The Montgomery County executive's race this fall is shaping up largely into a referendum on Reaganomics, pitting a Democratic incumbent in a moderate Democratic county against a Republican believer in President Reagan's conservative economic policies.

County Executive Charles W. Gilchrist, who piled up a 2-to-1 victory margin over a relatively unknown challenger, is planning to campaign as a defender of traditional Democratic values against the threat of federal layoffs and program cutbacks to local governments.

Republican candidate Joseph C. McGrath, who won 41 percent of the GOP vote against two strong challengers, said he welcomes the chance to trumpet his support for Reagan and traditional Republican free-enterprise policies in a county he sees growing more conservative.

"I think Reagan's got the best program on the table and he's taking us in the right direction," McGrath said yesterday. "I think this is going to be a referendum on which way Montgomery County is going to go in the 1980s."

"This is likely to be a referendum on the kinds of economic and social views that Reagan and McGrath subscribe to," said Edmond F. Rovner, Gilchrist's executive assistant. "I don't think it's a question of hanging Reagan around McGrath's neck -- McGrath thinks Reagan's an ornament. They both read from the same hymnal."

McGrath, a former vice president of American Security Bank, was able to pull out of the three-way GOP pack precisely because of his traditional Republicanism. While avoiding being cast as a right-winger, McGrath appealed to party conservatives, who were angry with GOP executive candidate Luiz R. Simmons, a moderate-to-liberal one-term delegate.

Democratic party leaders said yesterday that they welcomed the chance to run a contest of philosophies between Gilchrist and McGrath, instead of a race against Simmons which, in Rovner's words, "would have been trickier." Simmons would have tried to appeal to Democratic voters by painting himself as a liberal Republican, in the tradition of Sen. Charles McC. Mathias.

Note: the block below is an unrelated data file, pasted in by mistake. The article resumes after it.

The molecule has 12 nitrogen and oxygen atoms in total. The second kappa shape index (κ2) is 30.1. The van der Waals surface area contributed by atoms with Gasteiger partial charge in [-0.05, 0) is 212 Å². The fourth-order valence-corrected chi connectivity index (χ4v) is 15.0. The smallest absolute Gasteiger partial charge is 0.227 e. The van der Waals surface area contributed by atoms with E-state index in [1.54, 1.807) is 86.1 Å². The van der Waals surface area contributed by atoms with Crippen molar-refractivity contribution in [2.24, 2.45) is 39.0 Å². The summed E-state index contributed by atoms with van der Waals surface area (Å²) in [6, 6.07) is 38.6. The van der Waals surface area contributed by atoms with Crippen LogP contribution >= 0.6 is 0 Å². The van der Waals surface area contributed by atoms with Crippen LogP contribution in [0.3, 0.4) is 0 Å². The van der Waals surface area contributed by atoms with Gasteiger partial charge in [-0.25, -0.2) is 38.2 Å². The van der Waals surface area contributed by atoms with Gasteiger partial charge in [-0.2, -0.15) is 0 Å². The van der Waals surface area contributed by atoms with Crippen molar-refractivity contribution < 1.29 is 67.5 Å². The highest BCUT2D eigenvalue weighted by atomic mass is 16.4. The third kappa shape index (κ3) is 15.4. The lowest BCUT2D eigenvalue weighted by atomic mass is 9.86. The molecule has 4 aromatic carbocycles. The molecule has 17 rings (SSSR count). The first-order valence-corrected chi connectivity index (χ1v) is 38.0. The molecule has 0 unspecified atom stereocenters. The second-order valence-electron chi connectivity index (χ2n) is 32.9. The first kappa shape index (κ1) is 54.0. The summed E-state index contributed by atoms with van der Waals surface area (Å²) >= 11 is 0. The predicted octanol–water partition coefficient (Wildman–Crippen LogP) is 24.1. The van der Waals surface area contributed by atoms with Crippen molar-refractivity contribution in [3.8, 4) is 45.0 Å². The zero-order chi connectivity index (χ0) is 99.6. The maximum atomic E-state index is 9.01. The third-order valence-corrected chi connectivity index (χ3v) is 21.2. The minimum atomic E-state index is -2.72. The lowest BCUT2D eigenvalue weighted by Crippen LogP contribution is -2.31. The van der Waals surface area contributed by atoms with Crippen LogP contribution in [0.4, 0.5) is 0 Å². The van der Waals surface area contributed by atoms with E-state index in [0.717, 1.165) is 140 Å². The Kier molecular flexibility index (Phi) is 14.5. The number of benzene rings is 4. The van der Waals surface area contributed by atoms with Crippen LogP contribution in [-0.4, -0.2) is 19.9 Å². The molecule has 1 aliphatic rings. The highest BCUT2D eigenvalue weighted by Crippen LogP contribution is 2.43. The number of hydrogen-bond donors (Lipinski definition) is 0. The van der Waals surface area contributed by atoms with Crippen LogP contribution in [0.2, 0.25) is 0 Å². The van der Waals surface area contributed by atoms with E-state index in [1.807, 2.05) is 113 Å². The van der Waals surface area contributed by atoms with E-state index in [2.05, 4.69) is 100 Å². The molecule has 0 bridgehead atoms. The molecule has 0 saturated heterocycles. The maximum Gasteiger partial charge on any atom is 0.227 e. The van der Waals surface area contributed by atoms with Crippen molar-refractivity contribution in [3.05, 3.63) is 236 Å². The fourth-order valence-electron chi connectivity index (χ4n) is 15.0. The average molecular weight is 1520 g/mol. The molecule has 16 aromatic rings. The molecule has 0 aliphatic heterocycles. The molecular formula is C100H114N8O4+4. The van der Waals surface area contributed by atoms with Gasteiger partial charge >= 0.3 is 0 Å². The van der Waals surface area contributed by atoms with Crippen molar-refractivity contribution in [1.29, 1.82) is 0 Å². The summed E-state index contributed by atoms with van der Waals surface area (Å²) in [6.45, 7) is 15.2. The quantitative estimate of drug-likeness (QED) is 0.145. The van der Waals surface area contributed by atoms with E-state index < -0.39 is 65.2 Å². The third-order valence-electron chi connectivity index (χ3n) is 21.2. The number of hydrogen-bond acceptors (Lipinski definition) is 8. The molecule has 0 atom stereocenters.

McGrath said he, too, will appeal for Democratic votes. He said if he can hold onto Republicans, who make up 30 percent of the county's registered voters, and attract independents, who make up 17 percent, he will not need many Democratic votes to win.

If McGrath's victory Tuesday was good news to Gilchrist, it was tempered by Gilchrist's severe setbacks in the divisive County Council race and the 16th Legislative District race.

Gilchrist had hoped to carry with him into the general election a seven-member council slate largely of his own making, and purged of his most outspoken Democratic party critics on the council, Esther P. Gelman, Michael Gudis and David Scull.

Gilchrist helped form a slate, called United Democrats, with Council President Neal Potter, and members Rose Crenca, Scott Fosler and Ruth Spector and three nonincumbent candidates. Gelman, Scull and Gudis formed their own slate, called the Merit Team, and recruited former Rockville Mayor William Hanna Jr. to fill in one of the four open slots.

When the votes were tallied, every incumbent won easily except for Spector, who lost to Hanna. Spector's defeat, particularly bruising for Gilchrist since the two are close personal friends, would shift the council from a 4-to-3 pro-Gilchrist majority to a 4-to-3 majority of his critics, pledged to a more independent council.

Also, Gilchrist's close friend and advisor, John J. (Jack) Sexton, lost the Democratic 16th district primary race to Brian Frosh, a liberal attorney who was endorsed by Gelman's Merit Team and received some last-minute assistance from the slate in mailing his literature.

Gilchrist and his campaign chairman Gilbert B. Lessenco visited the Merit Team headquarters Tuesday night, to offer congratulations after a primary campaign that turned increasingly personal and bitter in the closing two weeks.

The wounds from that primary are deep, and show no signs of healing at least in the next few days. "We need some serious discussions about how the two levels of government will function," Gelman said.

State Sen. Sidney Kramer said he will begin building bridges between the two camps, so the Democrats can hold their traditional "kiss-and-make-up" party within two weeks.

Kramer's job will not be easy, said another party leader, outgoing State Sen. Victor L. Crawford. "They spent thousands of dollars, for nothing. It's a dammed shame, but that's the Democrats for you. Now there's going to be a hell of a chore, getting Esther Gelman talking to Neal Potter and Neal Potter talking to David Scull. If you can figure out a way to do that, you're a better man than me."